Arousal is still needed to send the signal to the penis to trigger the erection in the first place. So, Tadarise only works when sexual arousal is present. 

Can Women Use Tadarise Too?

Tadarise is not approved for use in women because the only accepted conditions for prescribing the drug are benign prostatic hyperplasia and erectile dysfunction — both of which are male-specific health conditions.

While women aren’t going to be able to get a prescription for Tadarise, some reports suggest the drug may improve sexual function and orgasm in women.

A study was conducted on a related drug, Viagra to explore its potential for improving sexual enjoyment in women.

This study found that only 18% of women experienced notable improvement in sexual performance, much of which can be ruled out by the placebo effect. [3]

In summary, Tadarise is unlikely to offer much benefit to women, though a small percentage of women may find improvement in sexual function and arousal after using the drug.

Tadarise Alternatives

Tadarise is just one of several brand-name PDE5 inhibitors used for treating erectile dysfunction.

Some pharmaceutical alternatives for Tadarise include:

  • Sildenafil (Viagra)
  • Vardenafil (Levitra, Staxyn, and Vivanza)
  • Avanafil (Stendra)
  • Mirodenafil (Mvix)
  • Udenafil (Zydena)

Tadalafil is also no longer protected under patent law, which means there are generic versions of the drug available at a much lower cost than the official brand name version of the drug.

Natural Alternatives To Tadarise

While there are natural PDE5 inhibitors and other forms of erectile dysfunction supplements, nothing in the natural world is as reliable as Tadarise or other prescription medications.

Many of these natural substances lack the clinical testing and proof necessary to recommend these products for erectile dysfunction ethically.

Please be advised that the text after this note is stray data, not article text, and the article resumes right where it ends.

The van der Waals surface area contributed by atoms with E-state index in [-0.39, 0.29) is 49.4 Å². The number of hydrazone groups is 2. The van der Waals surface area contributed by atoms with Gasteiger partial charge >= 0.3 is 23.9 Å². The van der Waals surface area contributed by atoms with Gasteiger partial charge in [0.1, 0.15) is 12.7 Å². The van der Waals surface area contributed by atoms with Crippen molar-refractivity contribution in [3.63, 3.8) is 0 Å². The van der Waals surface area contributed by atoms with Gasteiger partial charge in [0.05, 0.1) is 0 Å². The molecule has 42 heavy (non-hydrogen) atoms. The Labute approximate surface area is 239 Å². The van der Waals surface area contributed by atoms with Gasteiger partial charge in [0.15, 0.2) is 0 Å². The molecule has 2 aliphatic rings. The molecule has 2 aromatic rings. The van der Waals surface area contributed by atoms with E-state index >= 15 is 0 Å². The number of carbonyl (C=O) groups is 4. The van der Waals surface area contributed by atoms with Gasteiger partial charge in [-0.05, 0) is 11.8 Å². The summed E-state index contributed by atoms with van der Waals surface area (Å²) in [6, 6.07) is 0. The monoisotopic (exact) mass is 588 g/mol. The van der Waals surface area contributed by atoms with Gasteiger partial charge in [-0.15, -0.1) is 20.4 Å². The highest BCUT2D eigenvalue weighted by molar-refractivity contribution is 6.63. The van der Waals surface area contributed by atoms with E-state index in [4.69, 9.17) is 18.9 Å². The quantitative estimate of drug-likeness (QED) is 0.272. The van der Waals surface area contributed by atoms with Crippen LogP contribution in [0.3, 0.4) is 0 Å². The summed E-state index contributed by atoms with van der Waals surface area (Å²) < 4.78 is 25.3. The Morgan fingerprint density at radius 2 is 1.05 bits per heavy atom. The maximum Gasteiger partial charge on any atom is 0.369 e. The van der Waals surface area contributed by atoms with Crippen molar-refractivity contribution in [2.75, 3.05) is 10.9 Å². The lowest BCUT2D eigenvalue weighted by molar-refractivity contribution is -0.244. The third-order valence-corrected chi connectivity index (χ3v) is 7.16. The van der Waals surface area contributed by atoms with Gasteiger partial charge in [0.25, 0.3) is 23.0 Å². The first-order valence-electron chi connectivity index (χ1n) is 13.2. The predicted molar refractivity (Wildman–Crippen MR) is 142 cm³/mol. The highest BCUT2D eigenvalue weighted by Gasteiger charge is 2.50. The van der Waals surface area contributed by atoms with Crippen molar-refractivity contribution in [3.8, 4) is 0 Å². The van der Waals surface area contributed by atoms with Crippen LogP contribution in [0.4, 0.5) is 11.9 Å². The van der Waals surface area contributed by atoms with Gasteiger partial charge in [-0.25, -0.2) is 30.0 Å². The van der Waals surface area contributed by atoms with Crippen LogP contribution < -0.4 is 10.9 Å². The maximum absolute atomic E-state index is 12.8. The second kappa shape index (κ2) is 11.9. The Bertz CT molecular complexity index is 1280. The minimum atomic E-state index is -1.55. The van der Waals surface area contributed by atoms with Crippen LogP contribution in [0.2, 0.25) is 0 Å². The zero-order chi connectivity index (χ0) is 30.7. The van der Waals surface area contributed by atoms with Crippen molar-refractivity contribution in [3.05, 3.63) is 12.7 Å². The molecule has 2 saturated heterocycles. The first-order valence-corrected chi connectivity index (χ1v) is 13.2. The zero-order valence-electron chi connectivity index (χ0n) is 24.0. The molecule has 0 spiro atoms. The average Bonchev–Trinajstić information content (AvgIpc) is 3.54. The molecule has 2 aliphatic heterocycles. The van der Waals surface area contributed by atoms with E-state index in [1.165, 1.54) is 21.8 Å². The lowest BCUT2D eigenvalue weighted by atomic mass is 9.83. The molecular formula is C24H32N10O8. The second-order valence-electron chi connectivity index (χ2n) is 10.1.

However, there are a few promising candidates worth mentioning:

Horny Goat Weed (Epimedium spp.) — this plant contains a compound called icariin, which is a relatively strong PDE5 inhibitor similar to Tadarise 

L-Arginine — this amino acid is one of the required precursors for nitric oxide production, which in turn promotes the activity of cGMP to promote erection 

Korean Red Ginseng (Panax quinquefolium) — KRG extracts have been shown to improve nitric oxide production promote dilation of the arteries in the penis promote erection 

Where to Buy Tadarise?

Tadarise is a prescription-only medication in most countries.

If you would like to try Tadarise to improve erectile function, or to support prostate health, you should visit your doctor. They will review any medications and underlying health conditions to assess whether Tadarise is right for you.

Once you have a prescription, you can buy Tadarise online or at a nearby pharmacy.

Most places will offer both the brand-name Tadarise, and generic forms of tadalafil. Both will work just as well.

It’s worth shopping around before you buy to find the best price. There’s a significant difference in the cost of Tadarise depending on where you buy it.

References Used

  1. Frajese, G. V., Pozzi, F., & Frajese, G. (2006). Tadalafil in the treatment of erectile dysfunction; an overview of the clinical evidence. Clinical Interventions in Aging, 1(4), 439.
  2. Kloner, R. A., Hutter, A. M., Emmick, J. T., Mitchell, M. I., Denne, J., & Jackson, G. (2003). Time course of the interaction between tadalafil and nitrates. Journal of the American College of Cardiology, 42(10). https://doi.org/10.1016/j.jacc.2003.09.023
  3. Kaplan, S. A., Reis, R. B., Kohn, I. J., Ikeguchi, E. F., Laor, E., Te, A. E., & Martins, A. C. (1999). Safety and efficacy of sildenafil in postmenopausal women with sexual dysfunction. Urology, 53(3), 481-486.
  4. Daugan A., Grondin P., Ruault C., Gouville A.C.L.M., Coste H., Kirilovsky J., Hyafil F., Labaudinière R.(2003). The Discovery of Tadalafil:  A Novel and Highly Selective PDE5 Inhibitor.Journal of Medicinal Chemistry, 46 (21), 4525-4532. DOI: 10.1021/jm030056e